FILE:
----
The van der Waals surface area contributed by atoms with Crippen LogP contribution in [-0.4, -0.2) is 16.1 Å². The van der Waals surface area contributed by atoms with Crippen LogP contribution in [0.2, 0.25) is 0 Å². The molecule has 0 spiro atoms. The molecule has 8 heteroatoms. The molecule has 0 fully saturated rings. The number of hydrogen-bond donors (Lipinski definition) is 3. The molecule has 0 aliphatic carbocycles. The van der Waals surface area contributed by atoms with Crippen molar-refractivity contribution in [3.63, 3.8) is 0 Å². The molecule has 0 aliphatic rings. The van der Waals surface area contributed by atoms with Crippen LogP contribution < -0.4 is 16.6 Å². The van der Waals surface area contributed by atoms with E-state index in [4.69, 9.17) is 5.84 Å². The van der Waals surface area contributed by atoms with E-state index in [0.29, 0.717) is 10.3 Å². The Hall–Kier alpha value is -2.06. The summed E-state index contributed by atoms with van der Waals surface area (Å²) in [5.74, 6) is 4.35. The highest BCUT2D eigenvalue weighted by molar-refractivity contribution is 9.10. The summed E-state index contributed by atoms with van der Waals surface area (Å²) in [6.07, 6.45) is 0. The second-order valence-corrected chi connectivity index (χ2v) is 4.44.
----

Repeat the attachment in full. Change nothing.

The van der Waals surface area contributed by atoms with Crippen LogP contribution in [-0.4, -0.2) is 16.1 Å². The van der Waals surface area contributed by atoms with Crippen LogP contribution in [0.2, 0.25) is 0 Å². The molecule has 0 spiro atoms. The molecule has 8 heteroatoms. The molecule has 0 fully saturated rings. The number of hydrogen-bond donors (Lipinski definition) is 3. The molecule has 0 aliphatic carbocycles. The van der Waals surface area contributed by atoms with Crippen molar-refractivity contribution in [3.63, 3.8) is 0 Å². The molecule has 0 aliphatic rings. The van der Waals surface area contributed by atoms with Crippen LogP contribution < -0.4 is 16.6 Å². The van der Waals surface area contributed by atoms with E-state index in [4.69, 9.17) is 5.84 Å². The van der Waals surface area contributed by atoms with E-state index in [0.29, 0.717) is 10.3 Å². The Hall–Kier alpha value is -2.06. The summed E-state index contributed by atoms with van der Waals surface area (Å²) in [5.74, 6) is 4.35. The highest BCUT2D eigenvalue weighted by molar-refractivity contribution is 9.10. The summed E-state index contributed by atoms with van der Waals surface area (Å²) in [6.07, 6.45) is 0. The second-order valence-corrected chi connectivity index (χ2v) is 4.44.